Stiff Upper Lip?

UK

By Gautam Hathi.

The United Kingdom is making good use of its stiff upper lip these days. Over the past few years, Great Britain has suffered from a bitter cocktail of economic hardship, unprecedented austerity, and stubborn deficits. That kind of economic glumness doesn’t exactly make it smooth sailing for Her Majesty’s Government. Prime Minister David Cameron has encountered setbacks and has seen his government’s popularity plummet. But his government stubbornly presses on, even though progress is hard to find and tunnel vision is setting in.

The current government came to power in 2010, after an election in which the Conservative party won the most seats but no party won an outright majority. The Conservative (or “Tory”) and Liberal Democratic (or “Lib Dem”) parties teamed up to form a coalition government headed by Tory Prime Minister David Cameron, which is supposed to govern until 2015 unless it loses its majority before then. The Labour Party, which ruled Britain from 1997 to 2010, is now in opposition, doing its best to cause trouble while having no real policy influence.

After insisting that the only road to economic growth is through painful deficit reduction, the coalition government is being forced to defend the centerpiece of its agenda: a 5-year plan for massive budget cuts and moderate tax hikes masterminded by Tory Chancellor of the Exchequer George Osborne. Although the cuts have been distributed unevenly, some departments will see their budgets slashed by more than half by the time 2015 rolls around.  The public sector has seen its pay frozen or reduced, police budgets have gone down, and payments to welfare recipients have been capped.

The problem is that the plan has struggled to either cut the deficit or stimulate economic growth. The UK economy has essentially stagnated over the past few years, with quarterly GDP growth figures occasionally slipping below the 0% mark. Things have gotten so dire that the UK barely avoided a triple-dip recession this spring (the UK went into recession in 2008 and then “double-dipped” in 2012). To top things off, inflation has also been rather high, raising prices for basic goods at a time when government support is being cut down.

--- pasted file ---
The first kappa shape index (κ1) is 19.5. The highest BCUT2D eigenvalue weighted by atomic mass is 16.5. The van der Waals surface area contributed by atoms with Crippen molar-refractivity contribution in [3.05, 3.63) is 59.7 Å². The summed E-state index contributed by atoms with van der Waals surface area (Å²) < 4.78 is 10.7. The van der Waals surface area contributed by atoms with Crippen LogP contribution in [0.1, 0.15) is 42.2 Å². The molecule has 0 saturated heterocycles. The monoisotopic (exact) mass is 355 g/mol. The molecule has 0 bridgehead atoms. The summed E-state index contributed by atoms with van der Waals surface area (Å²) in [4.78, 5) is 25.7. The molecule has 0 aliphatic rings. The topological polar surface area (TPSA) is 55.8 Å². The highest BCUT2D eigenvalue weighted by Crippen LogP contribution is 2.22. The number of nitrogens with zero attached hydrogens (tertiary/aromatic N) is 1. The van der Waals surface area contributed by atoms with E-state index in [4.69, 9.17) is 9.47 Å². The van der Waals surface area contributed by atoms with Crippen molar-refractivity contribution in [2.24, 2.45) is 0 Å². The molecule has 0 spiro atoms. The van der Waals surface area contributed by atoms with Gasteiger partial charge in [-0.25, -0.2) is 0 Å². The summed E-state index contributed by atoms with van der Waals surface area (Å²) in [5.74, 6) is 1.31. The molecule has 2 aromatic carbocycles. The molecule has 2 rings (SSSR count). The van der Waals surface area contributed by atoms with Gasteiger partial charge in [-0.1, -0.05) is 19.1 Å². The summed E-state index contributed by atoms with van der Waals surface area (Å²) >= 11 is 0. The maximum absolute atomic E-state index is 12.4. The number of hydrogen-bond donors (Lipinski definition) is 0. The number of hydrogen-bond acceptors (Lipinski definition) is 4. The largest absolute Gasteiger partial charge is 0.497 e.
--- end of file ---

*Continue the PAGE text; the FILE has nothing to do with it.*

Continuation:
While the economic pain caused by budget cuts was expected, what’s surprising iis that the budget deficit has barely gone down at all. The point of the austerity plan was to bring British yearly deficits below 3% of GDP (generally considered a sustainable borrowing level) by 2015. Three years into the plan, deficits are still at 8% of GDP, more than twice the target. A combination of depressed tax revenues combined with increased mandatory spending (interest payments, pensions, etc) has all but negated the herculean deficit reduction efforts of the government.

All of this has meant that the government’s position is being attacked from all corners. George Osborne, the Chancellor of the Exchequer, is generally regarded as one of the most unpopular politicians in Britain right now. Many hold up the UK as “proof” that the “great austerity experiment” has failed, in contrast with the US, which has run deficits but has had some semblance of growth. Parallels are being drawn between Britain and Southern Europe, which has undergone a more severe bout of the same symptoms. Even the rating agencies are expressing their displeasure, with Moody’s and Fitch downgrading the UK’s credit rating from AAA earlier this year.

Which brings us to the question of what happens next. Osborne has pledged to continue with his austerity program (or programme as the British would say) and even cut further if necessary. He has the support of Prime Minister David Cameron, and in a parliamentary system of government, that is all he needs to continue until the next general election. The government gets as much rope as it wants, even if it hangs itself.

Unless of course, there is a rebellion in the backbenches. The Liberal Democrats, junior partners in the coalition government, have been getting hammered in the polls due to their support (however unenthusiastic) for Tory programs. The Lib Dems campaigned on policies directed at creating a “fairer Britain”, something which austerity generally does not promote. After promising not to raise college tuition fees, the Liberal Democrats were forced to do just that as part of the coalition. Their popularity subsequently plummeted, with their supporters seeing them as selling out to Tories and everyone else losing their trust in a party that broke its promises.

But of course, as much as the Lib Dems may want to turn their backs on the coalition, their colors are nailed to the mast at this point. Because of their rock-bottom popularity ratings, the Lib Dems are in no position to force elections right now. Their only hope is to push through until 2015 and hope that their prospects improve by then.

Thus it seems like the UK will stay on its current course, however punishing it may be, until the next elections in 2015.  Given the deep unpopularity of the current government, it seems likely that there will be a change at that point however. Even though the opposition Labour party is not exactly well-liked either, it will win by comparison. Given the lack of success which the current austerity program has found, however, Labour will inherit very similar problems if it wins in 2015 to those inherited by the current government in 2010. There will be substantial deficits, negligible growth, and pain all around. The United Kingdom may well end up back at square one.




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